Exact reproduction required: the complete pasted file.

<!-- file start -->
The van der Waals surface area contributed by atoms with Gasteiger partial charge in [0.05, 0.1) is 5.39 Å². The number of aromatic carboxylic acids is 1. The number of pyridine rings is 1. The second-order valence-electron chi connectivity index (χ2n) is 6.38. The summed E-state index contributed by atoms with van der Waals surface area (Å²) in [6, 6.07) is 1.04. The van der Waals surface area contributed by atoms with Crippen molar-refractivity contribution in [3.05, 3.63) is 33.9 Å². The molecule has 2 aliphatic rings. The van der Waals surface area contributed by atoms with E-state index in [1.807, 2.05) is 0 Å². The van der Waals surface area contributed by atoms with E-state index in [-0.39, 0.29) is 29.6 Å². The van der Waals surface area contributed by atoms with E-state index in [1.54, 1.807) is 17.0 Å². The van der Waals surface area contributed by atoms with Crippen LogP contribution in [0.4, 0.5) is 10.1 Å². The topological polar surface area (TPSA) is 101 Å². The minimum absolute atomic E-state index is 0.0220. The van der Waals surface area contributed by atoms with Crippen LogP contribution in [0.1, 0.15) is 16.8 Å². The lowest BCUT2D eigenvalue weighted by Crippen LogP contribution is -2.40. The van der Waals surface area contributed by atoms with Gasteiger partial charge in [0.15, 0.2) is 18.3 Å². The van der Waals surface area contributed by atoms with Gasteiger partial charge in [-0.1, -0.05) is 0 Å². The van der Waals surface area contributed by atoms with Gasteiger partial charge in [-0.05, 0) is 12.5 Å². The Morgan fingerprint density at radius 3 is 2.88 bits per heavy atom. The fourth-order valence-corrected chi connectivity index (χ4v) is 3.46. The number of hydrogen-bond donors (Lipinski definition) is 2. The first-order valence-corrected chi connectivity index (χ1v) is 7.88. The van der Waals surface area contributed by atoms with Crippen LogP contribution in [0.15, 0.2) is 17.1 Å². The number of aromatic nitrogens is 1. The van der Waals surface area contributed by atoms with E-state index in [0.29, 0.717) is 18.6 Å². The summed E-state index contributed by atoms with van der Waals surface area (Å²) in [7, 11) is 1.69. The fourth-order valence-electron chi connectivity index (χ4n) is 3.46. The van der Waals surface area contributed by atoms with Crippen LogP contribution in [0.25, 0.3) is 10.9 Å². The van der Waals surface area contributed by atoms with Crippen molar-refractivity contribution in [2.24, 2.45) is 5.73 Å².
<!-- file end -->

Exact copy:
The van der Waals surface area contributed by atoms with Gasteiger partial charge in [0.05, 0.1) is 5.39 Å². The number of aromatic carboxylic acids is 1. The number of pyridine rings is 1. The second-order valence-electron chi connectivity index (χ2n) is 6.38. The summed E-state index contributed by atoms with van der Waals surface area (Å²) in [6, 6.07) is 1.04. The van der Waals surface area contributed by atoms with Crippen molar-refractivity contribution in [3.05, 3.63) is 33.9 Å². The molecule has 2 aliphatic rings. The van der Waals surface area contributed by atoms with E-state index in [1.807, 2.05) is 0 Å². The van der Waals surface area contributed by atoms with E-state index in [-0.39, 0.29) is 29.6 Å². The van der Waals surface area contributed by atoms with E-state index in [1.54, 1.807) is 17.0 Å². The van der Waals surface area contributed by atoms with Crippen LogP contribution in [0.4, 0.5) is 10.1 Å². The topological polar surface area (TPSA) is 101 Å². The minimum absolute atomic E-state index is 0.0220. The van der Waals surface area contributed by atoms with Crippen LogP contribution in [0.1, 0.15) is 16.8 Å². The lowest BCUT2D eigenvalue weighted by Crippen LogP contribution is -2.40. The van der Waals surface area contributed by atoms with Gasteiger partial charge in [0.15, 0.2) is 18.3 Å². The van der Waals surface area contributed by atoms with Gasteiger partial charge in [-0.1, -0.05) is 0 Å². The van der Waals surface area contributed by atoms with Gasteiger partial charge in [-0.05, 0) is 12.5 Å². The Morgan fingerprint density at radius 3 is 2.88 bits per heavy atom. The fourth-order valence-corrected chi connectivity index (χ4v) is 3.46. The number of hydrogen-bond donors (Lipinski definition) is 2. The first-order valence-corrected chi connectivity index (χ1v) is 7.88. The van der Waals surface area contributed by atoms with Crippen LogP contribution in [0.15, 0.2) is 17.1 Å². The number of aromatic nitrogens is 1. The van der Waals surface area contributed by atoms with E-state index in [0.29, 0.717) is 18.6 Å². The summed E-state index contributed by atoms with van der Waals surface area (Å²) in [7, 11) is 1.69. The fourth-order valence-electron chi connectivity index (χ4n) is 3.46. The van der Waals surface area contributed by atoms with Crippen LogP contribution in [0.25, 0.3) is 10.9 Å². The van der Waals surface area contributed by atoms with Crippen molar-refractivity contribution in [2.24, 2.45) is 5.73 Å².